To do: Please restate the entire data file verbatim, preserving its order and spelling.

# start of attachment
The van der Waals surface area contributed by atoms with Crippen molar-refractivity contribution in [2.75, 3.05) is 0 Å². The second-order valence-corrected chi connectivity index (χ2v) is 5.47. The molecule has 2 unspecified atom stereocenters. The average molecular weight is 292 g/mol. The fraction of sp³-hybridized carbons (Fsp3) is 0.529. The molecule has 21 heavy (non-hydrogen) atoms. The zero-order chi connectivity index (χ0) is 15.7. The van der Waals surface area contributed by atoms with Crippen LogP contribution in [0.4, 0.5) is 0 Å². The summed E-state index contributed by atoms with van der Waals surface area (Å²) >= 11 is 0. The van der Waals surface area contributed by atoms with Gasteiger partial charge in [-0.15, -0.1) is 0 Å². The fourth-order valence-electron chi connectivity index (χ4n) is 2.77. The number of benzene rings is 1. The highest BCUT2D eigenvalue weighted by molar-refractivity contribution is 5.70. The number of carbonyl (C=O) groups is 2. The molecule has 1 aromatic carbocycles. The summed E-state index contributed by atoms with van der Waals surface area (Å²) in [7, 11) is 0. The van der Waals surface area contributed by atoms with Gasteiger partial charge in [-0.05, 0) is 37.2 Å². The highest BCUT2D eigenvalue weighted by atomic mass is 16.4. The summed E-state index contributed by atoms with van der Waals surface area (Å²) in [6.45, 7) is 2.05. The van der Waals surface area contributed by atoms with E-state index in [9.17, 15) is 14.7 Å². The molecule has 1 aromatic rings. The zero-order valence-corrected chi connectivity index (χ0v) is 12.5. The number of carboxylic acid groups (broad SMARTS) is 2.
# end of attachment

The van der Waals surface area contributed by atoms with Crippen molar-refractivity contribution in [2.75, 3.05) is 0 Å². The second-order valence-corrected chi connectivity index (χ2v) is 5.47. The molecule has 2 unspecified atom stereocenters. The average molecular weight is 292 g/mol. The fraction of sp³-hybridized carbons (Fsp3) is 0.529. The molecule has 21 heavy (non-hydrogen) atoms. The zero-order chi connectivity index (χ0) is 15.7. The van der Waals surface area contributed by atoms with Crippen LogP contribution in [0.4, 0.5) is 0 Å². The summed E-state index contributed by atoms with van der Waals surface area (Å²) >= 11 is 0. The van der Waals surface area contributed by atoms with Gasteiger partial charge in [-0.15, -0.1) is 0 Å². The fourth-order valence-electron chi connectivity index (χ4n) is 2.77. The number of benzene rings is 1. The highest BCUT2D eigenvalue weighted by molar-refractivity contribution is 5.70. The number of carbonyl (C=O) groups is 2. The molecule has 1 aromatic carbocycles. The summed E-state index contributed by atoms with van der Waals surface area (Å²) in [7, 11) is 0. The van der Waals surface area contributed by atoms with Gasteiger partial charge in [-0.05, 0) is 37.2 Å². The highest BCUT2D eigenvalue weighted by atomic mass is 16.4. The summed E-state index contributed by atoms with van der Waals surface area (Å²) in [6.45, 7) is 2.05. The van der Waals surface area contributed by atoms with E-state index in [9.17, 15) is 14.7 Å². The molecule has 1 aromatic rings. The zero-order valence-corrected chi connectivity index (χ0v) is 12.5. The number of carboxylic acid groups (broad SMARTS) is 2.